Nuclear waste is the kind of problem that goes away the longer we ignore it, jokes noted scientist
BERKELEY, California, May 14, 2010. In the United States, with 70% of all electricity generated by non-fossil fuels coming from nuclear power, and 30 new nuclear plants being planned, fears over storage of toxic wastes are back stronger than ever.
“I enjoy those problems,” says fusion specialist Dr. Edward Morse, UC Berkeley Department of Nuclear Engineering, “and if you ignore them long enough they go away.” Dr. Morse contends problems storing toxic wastes are not a concern when comparing clean nuclear to other energy sources. “Clean coal doesn’t exist,” he said. Then Morse pointed to the current catastrophic oil spill by British Petroleum in the Gulf of Mexico off the Louisiana coast, and recent coal mine disasters, as only the latest examples of using fuels more dangerous than nuclear. “Nuclear power has an unblemished record. No one has ever been killed in commercial nuclear power operations in this country,” he pointed out.
Dr. Morse spoke from his office at the University by phone on the science news radio network program, the Promise of Tomorrow with Colonel Mason, now archived where his interview can be heard online.
Under hard questioning, Morse was pressed about the 53 million gallons of radioactive waste being stored at the Hanford, Washington, nuclear reservation that so far has leached over a million gallons into the desert. Morse replied that we are comparing “apples and oranges,” saying that is legacy military waste, has nothing to do with nuclear power plants, is the US government’s obligation to dispose of, and will probably be made into glass rods or buried in salt to make it stable. Morse said he regretted President Obama gave in to Nevada senator Harry Reed and killed the Yucca Mountain project. But he admitted being uncomfortable putting waste underground anyway, saying he likes it better on the surface where we can keep an eye on it.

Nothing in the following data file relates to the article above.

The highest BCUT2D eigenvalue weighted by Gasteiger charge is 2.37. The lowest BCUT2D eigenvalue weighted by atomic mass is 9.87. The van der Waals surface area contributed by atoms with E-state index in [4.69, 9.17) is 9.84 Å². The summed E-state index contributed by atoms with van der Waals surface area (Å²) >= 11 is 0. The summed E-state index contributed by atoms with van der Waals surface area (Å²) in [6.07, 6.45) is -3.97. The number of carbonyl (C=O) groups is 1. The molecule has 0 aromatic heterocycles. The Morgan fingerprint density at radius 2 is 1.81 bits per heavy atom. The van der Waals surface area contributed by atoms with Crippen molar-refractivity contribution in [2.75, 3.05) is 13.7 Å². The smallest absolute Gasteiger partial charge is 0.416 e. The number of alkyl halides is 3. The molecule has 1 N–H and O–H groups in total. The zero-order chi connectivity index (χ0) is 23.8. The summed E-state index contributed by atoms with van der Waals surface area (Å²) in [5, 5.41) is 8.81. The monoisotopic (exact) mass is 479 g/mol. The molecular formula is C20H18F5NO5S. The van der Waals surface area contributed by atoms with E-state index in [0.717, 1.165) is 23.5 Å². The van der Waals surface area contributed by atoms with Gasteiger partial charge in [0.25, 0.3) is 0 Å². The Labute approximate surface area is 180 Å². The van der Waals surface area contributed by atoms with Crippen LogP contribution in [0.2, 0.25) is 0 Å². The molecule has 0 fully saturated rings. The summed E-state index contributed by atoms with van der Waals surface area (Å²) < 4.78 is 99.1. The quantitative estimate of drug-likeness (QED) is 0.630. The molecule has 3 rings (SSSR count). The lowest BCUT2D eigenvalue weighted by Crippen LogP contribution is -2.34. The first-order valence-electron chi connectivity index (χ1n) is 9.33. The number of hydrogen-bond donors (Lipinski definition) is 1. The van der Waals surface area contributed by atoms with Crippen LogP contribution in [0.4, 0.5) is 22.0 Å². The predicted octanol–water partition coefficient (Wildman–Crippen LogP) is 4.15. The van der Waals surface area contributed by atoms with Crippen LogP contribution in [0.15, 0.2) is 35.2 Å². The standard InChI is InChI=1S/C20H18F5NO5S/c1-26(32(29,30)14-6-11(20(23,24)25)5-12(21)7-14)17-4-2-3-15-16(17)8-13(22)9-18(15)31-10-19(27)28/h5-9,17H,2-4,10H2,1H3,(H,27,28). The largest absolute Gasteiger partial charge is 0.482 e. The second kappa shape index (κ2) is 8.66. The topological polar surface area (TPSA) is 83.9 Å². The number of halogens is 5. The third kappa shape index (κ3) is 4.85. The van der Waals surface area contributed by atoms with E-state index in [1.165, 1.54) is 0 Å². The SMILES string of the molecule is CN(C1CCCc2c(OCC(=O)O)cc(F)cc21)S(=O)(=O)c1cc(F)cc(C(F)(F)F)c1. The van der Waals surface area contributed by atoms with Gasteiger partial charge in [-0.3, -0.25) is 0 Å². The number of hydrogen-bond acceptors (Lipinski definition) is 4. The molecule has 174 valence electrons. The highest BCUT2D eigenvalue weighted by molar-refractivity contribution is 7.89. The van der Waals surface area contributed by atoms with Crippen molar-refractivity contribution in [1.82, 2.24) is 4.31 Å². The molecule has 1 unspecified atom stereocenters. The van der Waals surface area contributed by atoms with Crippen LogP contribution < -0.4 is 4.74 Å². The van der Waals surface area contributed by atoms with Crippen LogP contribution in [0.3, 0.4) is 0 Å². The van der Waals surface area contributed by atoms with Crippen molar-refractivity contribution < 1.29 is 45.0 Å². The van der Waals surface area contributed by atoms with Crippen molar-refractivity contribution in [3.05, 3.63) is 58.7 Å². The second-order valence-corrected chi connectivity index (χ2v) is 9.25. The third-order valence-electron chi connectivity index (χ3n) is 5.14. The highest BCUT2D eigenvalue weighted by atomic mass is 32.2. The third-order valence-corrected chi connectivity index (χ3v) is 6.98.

That prompted the question about terrorists someday getting control of waste and making a bomb, but Morse said that isn’t a concern because it is nearly impossible to make a bomb from nuclear waste. But it is working the other way around, Morse said, deactivated Soviet warheads with weapons grade plutonium are being used to generate electricity in Europe.